Why do we often think we know what we want, only to be disappointed with our purchases and choices? Behavioral economics shows just how irrational humans can be. Here's insight into the surprising ways in which our emotions and thought patterns guide us toward predictable economic decisions.

Recent posts on Behavioral Economics

A Nobel Nod to the Irrational

By Michael F. Kay on October 19, 2017 in Financial Life Focus
The University of Chicago’s Professor Richard Thaler walked off with the Nobel Prize in Economics for his work researching Behavior Finance.

10 Ways to Deal with Mom-Shaming

By Susan Newman Ph.D. on October 17, 2017 in Singletons
A new poll finds a majority of moms feel judged. Learn how to handle criticism and have confidence in your parenting decisions.

Choosing a Romantic Partner

By Aaron Ben-Zeév Ph.D. on October 17, 2017 in In the Name of Love
It is mistaken to hold that keeping all romantic options open cannot be bad, as you can always select the best. There is a cost to this and too much of a good thing can be harmful.

Confirmation Bias: Why You Make Terrible Life Choices

By Nir Eyal on October 17, 2017 in Automatic You
Confirmation bias is a cognitive shortcut that can lead to some pretty horrendous decisions. Here's how to recognize and overcome it in your life.

Self-Obsessed but Not Introspective? How Does That Work?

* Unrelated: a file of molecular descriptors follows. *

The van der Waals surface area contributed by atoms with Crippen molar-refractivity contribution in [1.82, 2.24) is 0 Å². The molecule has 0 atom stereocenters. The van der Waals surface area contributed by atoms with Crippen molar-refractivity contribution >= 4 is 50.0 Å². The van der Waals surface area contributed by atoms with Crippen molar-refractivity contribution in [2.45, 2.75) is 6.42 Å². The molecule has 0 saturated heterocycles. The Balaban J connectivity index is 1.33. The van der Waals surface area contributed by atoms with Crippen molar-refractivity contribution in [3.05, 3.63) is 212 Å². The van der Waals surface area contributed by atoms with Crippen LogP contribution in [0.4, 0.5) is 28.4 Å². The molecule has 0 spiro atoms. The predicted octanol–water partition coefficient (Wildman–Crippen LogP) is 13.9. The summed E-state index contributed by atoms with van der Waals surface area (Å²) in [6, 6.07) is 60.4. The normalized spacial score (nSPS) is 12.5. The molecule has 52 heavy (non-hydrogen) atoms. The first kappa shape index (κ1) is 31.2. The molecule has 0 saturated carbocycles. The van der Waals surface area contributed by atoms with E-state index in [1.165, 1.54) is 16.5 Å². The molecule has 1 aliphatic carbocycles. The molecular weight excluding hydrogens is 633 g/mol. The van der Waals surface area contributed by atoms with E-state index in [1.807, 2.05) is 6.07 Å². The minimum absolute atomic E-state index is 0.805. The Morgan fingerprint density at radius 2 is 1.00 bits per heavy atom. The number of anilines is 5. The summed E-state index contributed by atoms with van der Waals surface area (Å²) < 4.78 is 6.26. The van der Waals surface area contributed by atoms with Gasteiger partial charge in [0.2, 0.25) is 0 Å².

By Jeremy E Sherman Ph.D. on October 13, 2017 in Ambigamy
There's a difference between knowing yourself patly and wondering about yourself. The former is more fun, and more dangerous.

Getting Sentimental Could Increase Your Savings

By Brad Klontz Psy.D., CFP on October 12, 2017 in Mind Over Money
How can we harness positive, emotionally charged memories to develop a deeper incentive for saving?

Does Cutting Taxes Sap Productivity?

By Nigel Barber Ph.D. on October 12, 2017 in The Human Beast
The bigger the government, the more productive the workers.

Neither Free Will Nor Determinism

By Jeremy E Sherman Ph.D. on October 10, 2017 in Ambigamy
We haven't resolved the free-will debate because we don't know what will is. Here's an explanation from will's origins in chemistry with intuitive implications for your own life.
By Nguyen Thanh Long (Flickr: So what do you want now?) [CC BY-SA 2.0 (https://creativecommons.org/licenses/by-sa/2.0)], via Wikimedia Commons

I Want It Now!

By Shahram Heshmat Ph.D. on October 10, 2017 in Science of Choice
The more we disregard our longer-term interests in favor of immediate gratification, the more likely that we will have a range of behavioral problems, including addiction.

Machiavellian Marketers

Bad marketing sometimes snares the gullible, but most of us are savvy enough to avoid cons such as “eat all you want and still lose weight!” It’s the good marketing that lures us.

Corking 45

By Jeremy E Sherman Ph.D. on October 09, 2017 in Ambigamy
Trump is going nowhere until he's humiliated to his face.

Mental Accounting and Self-Control

By Art Markman Ph.D. on October 09, 2017 in Ulterior Motives
The 2017 Nobel Prize in Economics was awarded to Richard Thaler from the University of Chicago. His work explores strategies people use for making choices.

Can Unethical Customer Behavior Benefit Others?

Lawful yet unethical behaviors of customers can have positive effects and it raises interesting questions.

What David and Goliath Teach Entrepreneurs About Winning

By Chengwei Liu Ph.D. on October 03, 2017 in Decisions Defined
What the David and Goliath story teaches entrepreneurs about beating incumbents? Do not copy their "best practices." Instead, exploiting their predictable blind spots.